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Today was a rather depressing day, our last day in Tianjin. Zach was kind enough to buy one last dinner at the Korean restaurant for the entire group. We met up at the restaurant with the group and the Chinese students that we had been studying with. I was a little skeptical at first because the last time I ate at this restaurant I got pretty sick and had to leave dinner early. Everything turned out this time and we had a wonderful dinner. Towards the end of dinner we exchanged our gifts with the Chinese students and said our goodbyes. Many of the Chinese students had never tried the candy I brought from the U.S. It was funny to watch them react after trying the candy. I definitely was not looking forward to leaving Tianjin. We were there long enough to finally start knowing our way around the city and some of the people who lived there. I had a wonderful time in Tianjin and really hope that I am able to make it back to the city sometime in the future.

China in the 21st Century: Book Blog

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For the class we had to read a book about china. I decided to read China in the 21st century by Jeffery Wasserstrom. The books starts out by giving you some history of China. It first talks about Confucianism, which is based off a philosopher Confucius. Over the years Confucius has been seen as a saint or god-like figure. Confucianism did actually go away after the Communist Party came to power. In the 21st century Confucianism is actually becoming more popular again. In the Beijing Olympics an announcer actually read off one of Confucius quotes. After this event, they called for harmonious social relations around the world. They are started to build Confucius Institutes in schools as well. The book also talks about the different dynasties and how they ruled. It also discusses the differences between the dynasties. It then explains the Opium War and how that war affected all of China. It explains how Britain secured rights for "treaty ports". It then goes in detail about the Boxer Rebellion and how that affected their relationship with other countries and what the Boxers were and why they rebelled. So the first have of the book talks about the history and the second half of the book talks more about the future and goals of China. The second half of the book focuses on China being a threat to the United States as a superpower. He compares the stages that the United States went through to become a superpower and where China is in comparison to the United States. I think that this book was extremely informative and helped me understand the history and current conditions of China more. The book was rather short but a very interesting read. I would suggest if anyone has any interest in reading more about China and their status compared to other countries they should definitely read this book!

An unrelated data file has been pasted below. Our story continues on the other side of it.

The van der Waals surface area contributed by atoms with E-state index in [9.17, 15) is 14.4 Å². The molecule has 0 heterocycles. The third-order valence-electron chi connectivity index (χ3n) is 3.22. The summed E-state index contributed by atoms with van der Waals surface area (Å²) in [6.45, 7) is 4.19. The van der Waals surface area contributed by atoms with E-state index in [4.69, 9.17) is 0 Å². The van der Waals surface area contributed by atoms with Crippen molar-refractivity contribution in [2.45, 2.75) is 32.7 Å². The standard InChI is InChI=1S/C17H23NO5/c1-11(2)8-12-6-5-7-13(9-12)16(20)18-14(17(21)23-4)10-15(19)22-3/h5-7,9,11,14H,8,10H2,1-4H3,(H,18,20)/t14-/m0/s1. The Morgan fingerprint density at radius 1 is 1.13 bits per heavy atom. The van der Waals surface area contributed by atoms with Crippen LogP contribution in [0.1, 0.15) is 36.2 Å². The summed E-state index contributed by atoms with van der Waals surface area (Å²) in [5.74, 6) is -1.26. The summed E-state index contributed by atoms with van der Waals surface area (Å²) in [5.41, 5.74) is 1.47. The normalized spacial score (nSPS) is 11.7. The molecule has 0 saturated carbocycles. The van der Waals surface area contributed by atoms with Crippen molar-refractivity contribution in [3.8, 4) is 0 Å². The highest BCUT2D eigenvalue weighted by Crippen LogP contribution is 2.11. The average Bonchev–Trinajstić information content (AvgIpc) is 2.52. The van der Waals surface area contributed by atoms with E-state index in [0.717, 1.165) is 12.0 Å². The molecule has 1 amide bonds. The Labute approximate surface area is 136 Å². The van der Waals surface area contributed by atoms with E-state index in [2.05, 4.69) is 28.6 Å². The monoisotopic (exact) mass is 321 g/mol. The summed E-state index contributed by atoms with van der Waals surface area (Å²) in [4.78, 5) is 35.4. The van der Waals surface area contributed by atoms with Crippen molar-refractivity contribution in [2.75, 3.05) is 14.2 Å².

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This page is an archive of entries from July 2012 listed from newest to oldest.